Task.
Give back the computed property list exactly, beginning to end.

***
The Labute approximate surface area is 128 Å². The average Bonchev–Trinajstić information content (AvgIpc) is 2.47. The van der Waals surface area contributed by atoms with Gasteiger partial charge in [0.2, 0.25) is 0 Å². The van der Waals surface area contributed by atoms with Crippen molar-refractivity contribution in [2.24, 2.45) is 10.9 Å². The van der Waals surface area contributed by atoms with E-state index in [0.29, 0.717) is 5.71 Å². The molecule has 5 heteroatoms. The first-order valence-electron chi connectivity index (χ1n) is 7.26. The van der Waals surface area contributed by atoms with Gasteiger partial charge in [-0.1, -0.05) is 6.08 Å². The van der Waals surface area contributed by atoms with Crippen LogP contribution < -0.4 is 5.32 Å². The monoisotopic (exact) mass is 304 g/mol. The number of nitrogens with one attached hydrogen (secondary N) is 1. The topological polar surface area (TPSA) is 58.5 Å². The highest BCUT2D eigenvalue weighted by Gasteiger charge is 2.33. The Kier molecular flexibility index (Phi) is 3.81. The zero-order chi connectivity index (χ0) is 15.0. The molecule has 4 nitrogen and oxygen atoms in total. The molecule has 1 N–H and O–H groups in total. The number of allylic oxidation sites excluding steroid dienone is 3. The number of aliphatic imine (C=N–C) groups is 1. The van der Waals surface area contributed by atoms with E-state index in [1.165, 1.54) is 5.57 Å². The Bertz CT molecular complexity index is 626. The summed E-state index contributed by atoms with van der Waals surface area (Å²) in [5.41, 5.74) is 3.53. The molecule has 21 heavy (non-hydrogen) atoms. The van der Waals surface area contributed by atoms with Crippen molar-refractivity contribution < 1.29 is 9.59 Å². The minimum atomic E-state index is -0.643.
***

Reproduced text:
The Labute approximate surface area is 128 Å². The average Bonchev–Trinajstić information content (AvgIpc) is 2.47. The van der Waals surface area contributed by atoms with Gasteiger partial charge in [0.2, 0.25) is 0 Å². The van der Waals surface area contributed by atoms with Crippen molar-refractivity contribution in [2.24, 2.45) is 10.9 Å². The van der Waals surface area contributed by atoms with E-state index in [0.29, 0.717) is 5.71 Å². The molecule has 5 heteroatoms. The first-order valence-electron chi connectivity index (χ1n) is 7.26. The van der Waals surface area contributed by atoms with Gasteiger partial charge in [-0.1, -0.05) is 6.08 Å². The van der Waals surface area contributed by atoms with Crippen LogP contribution < -0.4 is 5.32 Å². The monoisotopic (exact) mass is 304 g/mol. The number of nitrogens with one attached hydrogen (secondary N) is 1. The topological polar surface area (TPSA) is 58.5 Å². The highest BCUT2D eigenvalue weighted by Gasteiger charge is 2.33. The Kier molecular flexibility index (Phi) is 3.81. The zero-order chi connectivity index (χ0) is 15.0. The molecule has 4 nitrogen and oxygen atoms in total. The molecule has 1 N–H and O–H groups in total. The number of allylic oxidation sites excluding steroid dienone is 3. The number of aliphatic imine (C=N–C) groups is 1. The van der Waals surface area contributed by atoms with E-state index in [1.165, 1.54) is 5.57 Å². The Bertz CT molecular complexity index is 626. The summed E-state index contributed by atoms with van der Waals surface area (Å²) in [5.41, 5.74) is 3.53. The molecule has 21 heavy (non-hydrogen) atoms. The van der Waals surface area contributed by atoms with Crippen molar-refractivity contribution < 1.29 is 9.59 Å². The minimum atomic E-state index is -0.643.